For those of us who understand that tighter tolerances are needed for good tire wear, there is a button on the computer to "reduce tolerances". On a typical car that will change the plus or minus 0.25 degrees to plus or minus perhaps 0.10 degrees or even 0.08 degrees. There's only two times that is noteworthy. One is on the computer screen during the alignment. For quick reference from a distance, numbers in the acceptable range are highlighted in green and numbers out of specs are highlighted in red. That's just to let the mechanic see at a glance when the adjustment is getting close. The second time it shows up is on the printout that you get. The mechanic may have hit the "reduce tolerance" button for more accuracy but that could make one or two readings fall outside those new tighter limits. The problem is that on some computers you only get one shot at pressing that button. You can reduce the tolerance but there is no button to go back to "expand tolerance". To do that he has to go through the entire setup procedure again which takes a long time so they just leave it as it is. THAT'S why you might find some measurements that appear to be not set to specs, so don't panic or complain over that until I see the actual numbers.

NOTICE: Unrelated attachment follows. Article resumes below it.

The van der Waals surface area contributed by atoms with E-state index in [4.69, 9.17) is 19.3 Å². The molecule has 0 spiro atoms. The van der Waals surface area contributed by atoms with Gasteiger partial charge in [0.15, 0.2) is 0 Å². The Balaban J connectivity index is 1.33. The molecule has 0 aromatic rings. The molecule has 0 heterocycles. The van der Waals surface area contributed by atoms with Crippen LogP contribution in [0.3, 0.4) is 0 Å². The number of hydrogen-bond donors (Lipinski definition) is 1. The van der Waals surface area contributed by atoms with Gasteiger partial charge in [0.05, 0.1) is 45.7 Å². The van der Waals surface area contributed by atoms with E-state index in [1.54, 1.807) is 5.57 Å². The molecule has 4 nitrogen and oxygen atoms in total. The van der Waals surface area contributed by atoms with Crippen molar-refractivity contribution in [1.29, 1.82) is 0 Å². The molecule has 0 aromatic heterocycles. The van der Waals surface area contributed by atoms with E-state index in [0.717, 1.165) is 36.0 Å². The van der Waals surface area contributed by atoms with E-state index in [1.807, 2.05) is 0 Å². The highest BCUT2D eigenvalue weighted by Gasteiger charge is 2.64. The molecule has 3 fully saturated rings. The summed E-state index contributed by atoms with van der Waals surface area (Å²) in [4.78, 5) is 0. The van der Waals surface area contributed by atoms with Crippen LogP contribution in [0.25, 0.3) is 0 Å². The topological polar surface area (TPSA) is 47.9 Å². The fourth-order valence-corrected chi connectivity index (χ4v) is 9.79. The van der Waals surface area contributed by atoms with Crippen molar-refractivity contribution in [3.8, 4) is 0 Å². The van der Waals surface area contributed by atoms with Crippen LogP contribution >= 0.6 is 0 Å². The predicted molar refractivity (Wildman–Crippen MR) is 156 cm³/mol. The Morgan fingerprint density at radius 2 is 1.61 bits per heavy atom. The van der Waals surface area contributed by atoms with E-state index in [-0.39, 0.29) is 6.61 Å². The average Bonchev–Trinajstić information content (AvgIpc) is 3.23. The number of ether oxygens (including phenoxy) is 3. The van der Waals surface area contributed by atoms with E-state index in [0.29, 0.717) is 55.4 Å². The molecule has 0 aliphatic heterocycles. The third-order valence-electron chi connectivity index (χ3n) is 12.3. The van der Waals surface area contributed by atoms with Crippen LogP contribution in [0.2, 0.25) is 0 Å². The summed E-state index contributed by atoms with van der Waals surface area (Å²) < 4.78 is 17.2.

For reference, 0.00 degrees camber means the wheel is perfectly straight up and down. That is usually not desirable for best wear. If you could imagine a wheel laying flat on its side, that would be 90 degrees. Cars that call for a real lot of camber might call for 0.75 or even 1.00 degree. That is barely enough to see but it is what the manufacturer found to result in the best tire wear. Ford has always been the notable exception. Their Escorts and Tempos from the '80s called for over 2 1/2 degrees on the front and very high negative on the rear. Those tires looked like they didn't know which way to go. Ford tricked a lot of people into buying those "killer cars" because they rode much smoother than other small cars because they were riding on just the edges of the tires. What they didn't want you to know until after you bought it was they shredded front tires in as little as 15,000 miles. The aftermarket industry came up with a fix to stand the rear wheels up straighter but due to the design of the front struts, there was no way to fix the horrendous front camber and tire wear. Many tire stores refused to include a warranty on replacement tires for those cars because they knew they couldn't solve the problem.